I sit in front of the window, watching, taking notice of the world outside. I am living in the moment, as I usually do.

I refuse to waste a single second.

Joni Mayhan

Joni Mayhan is a paranormal investigator, as well as a free-lance writer. Please check out her paranormal thrillers on Amazon.com and BarnesandNobles.com. For more information about the author, please see her website: Jonimayhan.com

The Soul Collector – The true story of one paranormal investigator’s worst nightmare

http://www.amazon.com/The-Soul-Collector-ebook/dp/B00EIHG90Q/ref=sr_1_1?s=digital-text&ie=UTF8&qid=1381464557&sr=1-1&keywords=joni+mayhan

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Angels of Ember trilogy – After a devastating virus nearly wipes the world clean of people, 16 year-old Ember Pain grows tired of running and hiding from the bad men who hunt her and her younger sister, Elizabeth. Fighting back becomes a necessity, even if it threatens her very life.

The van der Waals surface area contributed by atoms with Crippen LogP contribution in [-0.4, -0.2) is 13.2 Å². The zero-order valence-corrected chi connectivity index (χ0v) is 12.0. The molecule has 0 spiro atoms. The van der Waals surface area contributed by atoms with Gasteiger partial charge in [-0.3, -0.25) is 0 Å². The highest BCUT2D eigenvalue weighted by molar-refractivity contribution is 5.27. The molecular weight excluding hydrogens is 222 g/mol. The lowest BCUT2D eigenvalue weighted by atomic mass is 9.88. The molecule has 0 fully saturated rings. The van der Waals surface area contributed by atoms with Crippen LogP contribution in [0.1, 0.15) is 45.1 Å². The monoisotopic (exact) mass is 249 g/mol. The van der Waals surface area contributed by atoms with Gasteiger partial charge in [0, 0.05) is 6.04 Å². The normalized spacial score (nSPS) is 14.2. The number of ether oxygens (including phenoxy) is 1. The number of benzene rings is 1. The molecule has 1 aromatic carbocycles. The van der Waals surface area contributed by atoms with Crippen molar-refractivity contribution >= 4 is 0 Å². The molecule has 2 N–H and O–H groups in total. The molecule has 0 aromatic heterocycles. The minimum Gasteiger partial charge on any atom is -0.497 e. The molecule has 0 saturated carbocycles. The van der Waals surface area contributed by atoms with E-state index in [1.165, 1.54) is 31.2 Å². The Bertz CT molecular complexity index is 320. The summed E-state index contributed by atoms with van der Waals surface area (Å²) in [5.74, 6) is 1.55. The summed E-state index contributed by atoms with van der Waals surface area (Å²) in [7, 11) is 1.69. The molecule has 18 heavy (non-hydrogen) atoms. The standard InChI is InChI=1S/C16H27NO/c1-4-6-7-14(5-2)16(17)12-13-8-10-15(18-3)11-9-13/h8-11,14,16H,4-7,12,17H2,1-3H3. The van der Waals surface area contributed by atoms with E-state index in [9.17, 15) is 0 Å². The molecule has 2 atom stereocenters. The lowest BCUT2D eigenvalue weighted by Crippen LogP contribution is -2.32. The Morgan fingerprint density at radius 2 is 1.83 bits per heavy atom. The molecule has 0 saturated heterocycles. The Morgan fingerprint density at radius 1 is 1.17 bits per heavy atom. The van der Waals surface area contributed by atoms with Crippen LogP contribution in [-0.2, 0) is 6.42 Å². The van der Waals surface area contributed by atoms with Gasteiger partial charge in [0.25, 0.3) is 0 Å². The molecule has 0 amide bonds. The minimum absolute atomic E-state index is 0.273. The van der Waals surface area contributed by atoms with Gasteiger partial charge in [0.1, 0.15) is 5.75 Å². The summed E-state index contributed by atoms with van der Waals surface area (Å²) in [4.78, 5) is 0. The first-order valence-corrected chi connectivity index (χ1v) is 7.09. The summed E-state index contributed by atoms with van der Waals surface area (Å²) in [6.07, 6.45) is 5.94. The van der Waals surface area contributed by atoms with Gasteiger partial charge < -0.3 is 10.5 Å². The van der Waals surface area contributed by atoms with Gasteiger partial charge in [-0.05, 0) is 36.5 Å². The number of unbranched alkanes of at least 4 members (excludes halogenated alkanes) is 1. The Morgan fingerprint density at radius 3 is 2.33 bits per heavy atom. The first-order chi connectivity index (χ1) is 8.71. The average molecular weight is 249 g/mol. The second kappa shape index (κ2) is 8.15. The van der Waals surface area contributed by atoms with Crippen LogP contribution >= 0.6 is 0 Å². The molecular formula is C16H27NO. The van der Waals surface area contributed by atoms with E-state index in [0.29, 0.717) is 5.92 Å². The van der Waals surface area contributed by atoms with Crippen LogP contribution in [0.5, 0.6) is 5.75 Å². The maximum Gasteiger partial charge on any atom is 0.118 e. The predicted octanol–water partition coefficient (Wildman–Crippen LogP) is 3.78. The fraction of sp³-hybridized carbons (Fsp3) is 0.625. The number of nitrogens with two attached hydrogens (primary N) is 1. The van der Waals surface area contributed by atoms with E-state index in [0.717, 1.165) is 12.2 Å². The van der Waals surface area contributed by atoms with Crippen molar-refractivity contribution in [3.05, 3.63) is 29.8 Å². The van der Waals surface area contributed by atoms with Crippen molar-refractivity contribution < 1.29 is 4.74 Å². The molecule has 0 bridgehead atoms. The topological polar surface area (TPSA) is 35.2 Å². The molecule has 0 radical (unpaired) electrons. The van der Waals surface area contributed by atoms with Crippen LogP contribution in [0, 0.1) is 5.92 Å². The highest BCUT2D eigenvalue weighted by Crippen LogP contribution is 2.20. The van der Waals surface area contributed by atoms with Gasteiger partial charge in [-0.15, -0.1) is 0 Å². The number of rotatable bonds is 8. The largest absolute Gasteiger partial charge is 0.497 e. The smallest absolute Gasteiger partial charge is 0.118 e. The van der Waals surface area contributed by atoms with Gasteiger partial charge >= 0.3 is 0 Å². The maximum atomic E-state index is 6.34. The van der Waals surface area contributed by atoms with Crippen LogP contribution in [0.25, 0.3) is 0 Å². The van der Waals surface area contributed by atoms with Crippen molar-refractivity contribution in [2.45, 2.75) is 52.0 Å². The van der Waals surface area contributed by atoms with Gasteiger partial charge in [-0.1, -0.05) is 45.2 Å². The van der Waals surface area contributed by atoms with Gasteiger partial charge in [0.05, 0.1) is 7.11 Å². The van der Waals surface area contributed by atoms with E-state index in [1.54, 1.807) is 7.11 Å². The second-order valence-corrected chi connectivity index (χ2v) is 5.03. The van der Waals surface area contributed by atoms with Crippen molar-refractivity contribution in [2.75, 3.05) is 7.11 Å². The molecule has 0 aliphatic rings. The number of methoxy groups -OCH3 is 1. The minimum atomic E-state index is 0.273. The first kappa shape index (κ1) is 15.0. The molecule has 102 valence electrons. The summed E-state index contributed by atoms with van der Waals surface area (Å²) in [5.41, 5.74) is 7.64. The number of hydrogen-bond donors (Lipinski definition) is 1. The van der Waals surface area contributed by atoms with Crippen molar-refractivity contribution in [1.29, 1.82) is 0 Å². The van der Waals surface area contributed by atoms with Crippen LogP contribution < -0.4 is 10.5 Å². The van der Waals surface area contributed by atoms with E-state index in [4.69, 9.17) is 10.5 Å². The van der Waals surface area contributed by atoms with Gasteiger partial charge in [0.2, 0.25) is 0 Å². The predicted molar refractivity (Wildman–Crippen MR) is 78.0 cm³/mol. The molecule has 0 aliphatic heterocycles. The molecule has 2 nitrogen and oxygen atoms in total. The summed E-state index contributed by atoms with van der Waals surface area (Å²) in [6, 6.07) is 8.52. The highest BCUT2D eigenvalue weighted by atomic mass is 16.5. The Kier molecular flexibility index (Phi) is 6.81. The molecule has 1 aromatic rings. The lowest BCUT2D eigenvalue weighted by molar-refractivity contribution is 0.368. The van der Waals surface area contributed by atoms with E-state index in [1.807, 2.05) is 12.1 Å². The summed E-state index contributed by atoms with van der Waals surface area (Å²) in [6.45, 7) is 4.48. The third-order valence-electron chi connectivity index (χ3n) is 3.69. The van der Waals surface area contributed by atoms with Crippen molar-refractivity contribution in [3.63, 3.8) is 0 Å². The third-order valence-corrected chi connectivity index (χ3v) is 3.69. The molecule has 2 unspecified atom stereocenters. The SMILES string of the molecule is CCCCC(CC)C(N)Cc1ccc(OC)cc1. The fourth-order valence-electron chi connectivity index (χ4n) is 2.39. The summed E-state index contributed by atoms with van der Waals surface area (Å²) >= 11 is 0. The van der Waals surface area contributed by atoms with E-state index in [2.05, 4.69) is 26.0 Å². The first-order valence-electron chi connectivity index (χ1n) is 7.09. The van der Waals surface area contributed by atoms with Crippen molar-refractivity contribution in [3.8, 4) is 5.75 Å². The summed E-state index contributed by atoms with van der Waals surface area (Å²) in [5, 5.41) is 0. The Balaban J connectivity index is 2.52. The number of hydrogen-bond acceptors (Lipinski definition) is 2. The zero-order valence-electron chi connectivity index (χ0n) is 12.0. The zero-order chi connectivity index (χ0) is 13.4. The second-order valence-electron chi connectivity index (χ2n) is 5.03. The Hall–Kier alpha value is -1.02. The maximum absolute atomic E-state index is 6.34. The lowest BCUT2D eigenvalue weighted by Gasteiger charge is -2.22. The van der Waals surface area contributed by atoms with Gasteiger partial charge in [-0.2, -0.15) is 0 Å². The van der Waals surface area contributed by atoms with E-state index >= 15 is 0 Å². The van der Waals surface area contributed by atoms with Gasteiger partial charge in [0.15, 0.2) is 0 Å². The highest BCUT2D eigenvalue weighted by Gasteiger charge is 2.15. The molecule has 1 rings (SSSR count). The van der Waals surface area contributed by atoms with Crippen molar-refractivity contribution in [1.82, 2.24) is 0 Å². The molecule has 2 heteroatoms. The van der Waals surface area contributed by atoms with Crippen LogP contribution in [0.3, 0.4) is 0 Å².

http://www.amazon.com/s/ref=nb_sb_noss?url=search-alias%3Ddigital-text&field-keywords=angels+of+ember+trilogy&rh=n%3A133140011%2Ck%3Aangels+of+ember+trilogy

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 Lightning Strikes

Ember Rain

Angel Storm

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Altered Destiny

ImageDo you ever wonder about your choices?

Sometimes I think life is nothing more than a path filled with forked roads. You find yourself at a cross-road and have to make a decision. Do I go left or right? Just that one simple decision could alter your entire life.

I narrowly missed being involved in a horrific traffic accident once. It really made me stop and wonder about it. I’d misplaced my keys that morning and spent a few extra seconds looking for them. Had I walked out the door at my intended time, I probably would have been killed. Those three or four seconds were life altering.